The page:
Infographic: How Dinosaurs Interacted With Each Other

GREENBELT, Md. — Some 110 million years ago, in the swamp that would become the Washington suburbs, a hulking, armored nodosaur trudged along a riverbank, leaving a telltale print in the mud. Its offspring scrambled after it, slipping in the parent’s print. Other dinosaurs crowded the setting: A long-necked sauropod squelched through the muck, while several theropods — smaller cousins of the fearsome T-rex — stalked the landscape. Perhaps they were in pursuit of the small, rodent-like creatures hopping about.

Within days, a flood covered the many footprints with rock, preserving them. Millennia passed. An asteroid struck, the continents shifted, sea levels fell, mammals rose, humans climbed down from trees and launched toward the stars. Finally, on a summer day in 2012, a self-taught fossil hunter named Ray Stanford noticed the unmistakable shape of the nodosaur’s track as he drove out of a parking lot at what is now NASA’s Goddard Space Flight Center in Greenbelt.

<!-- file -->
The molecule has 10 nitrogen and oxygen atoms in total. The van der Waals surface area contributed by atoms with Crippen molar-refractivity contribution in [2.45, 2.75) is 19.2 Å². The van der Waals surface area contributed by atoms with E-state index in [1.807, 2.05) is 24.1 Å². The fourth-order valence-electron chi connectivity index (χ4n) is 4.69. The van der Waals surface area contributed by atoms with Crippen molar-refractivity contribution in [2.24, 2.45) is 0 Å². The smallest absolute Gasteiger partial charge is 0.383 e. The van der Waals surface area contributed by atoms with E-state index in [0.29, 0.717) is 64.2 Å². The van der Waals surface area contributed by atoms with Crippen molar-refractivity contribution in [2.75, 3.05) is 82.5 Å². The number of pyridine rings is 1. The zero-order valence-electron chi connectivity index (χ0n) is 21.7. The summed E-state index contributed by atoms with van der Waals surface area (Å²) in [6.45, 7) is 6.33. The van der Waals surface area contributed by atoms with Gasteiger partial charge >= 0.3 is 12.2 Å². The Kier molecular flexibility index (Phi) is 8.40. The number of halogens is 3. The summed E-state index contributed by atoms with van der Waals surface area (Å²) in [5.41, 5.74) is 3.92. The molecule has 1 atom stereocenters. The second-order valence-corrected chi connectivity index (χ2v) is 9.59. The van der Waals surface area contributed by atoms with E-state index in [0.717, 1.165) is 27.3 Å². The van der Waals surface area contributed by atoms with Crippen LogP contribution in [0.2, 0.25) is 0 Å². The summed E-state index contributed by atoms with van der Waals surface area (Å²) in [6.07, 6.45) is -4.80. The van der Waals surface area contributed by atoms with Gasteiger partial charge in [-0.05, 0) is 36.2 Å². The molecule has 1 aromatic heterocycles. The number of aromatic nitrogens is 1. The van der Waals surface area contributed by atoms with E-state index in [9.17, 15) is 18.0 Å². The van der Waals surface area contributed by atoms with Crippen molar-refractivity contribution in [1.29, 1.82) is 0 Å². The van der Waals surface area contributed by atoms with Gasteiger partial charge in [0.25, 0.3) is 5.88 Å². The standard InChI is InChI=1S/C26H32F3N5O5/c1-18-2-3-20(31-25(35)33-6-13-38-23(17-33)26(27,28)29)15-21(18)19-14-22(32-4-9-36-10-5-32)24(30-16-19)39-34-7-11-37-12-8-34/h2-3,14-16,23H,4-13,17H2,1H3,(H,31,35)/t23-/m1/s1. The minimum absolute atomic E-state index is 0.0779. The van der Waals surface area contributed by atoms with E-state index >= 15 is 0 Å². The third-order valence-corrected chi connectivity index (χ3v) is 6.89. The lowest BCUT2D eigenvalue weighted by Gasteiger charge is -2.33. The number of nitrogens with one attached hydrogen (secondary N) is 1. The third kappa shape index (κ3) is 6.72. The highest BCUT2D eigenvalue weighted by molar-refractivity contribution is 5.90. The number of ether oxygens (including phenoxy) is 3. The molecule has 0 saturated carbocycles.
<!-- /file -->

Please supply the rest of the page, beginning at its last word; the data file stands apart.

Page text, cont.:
“I like to call it the Rosetta Stone,” said Martin Lockley, a dinosaur track expert at the University of Colorado Denver who participated in the research. The evidence on that slab surface preserves animals as they lived rather than as they died — revealing the ecology of their age in exquisite detail, he said.

Source: Kaplan, Sarah, Spectacular dinosaur stomping grounds discovered just outside D.C., The Washington Post, January 31, 2018,

How Dinosaurs interacted with each other

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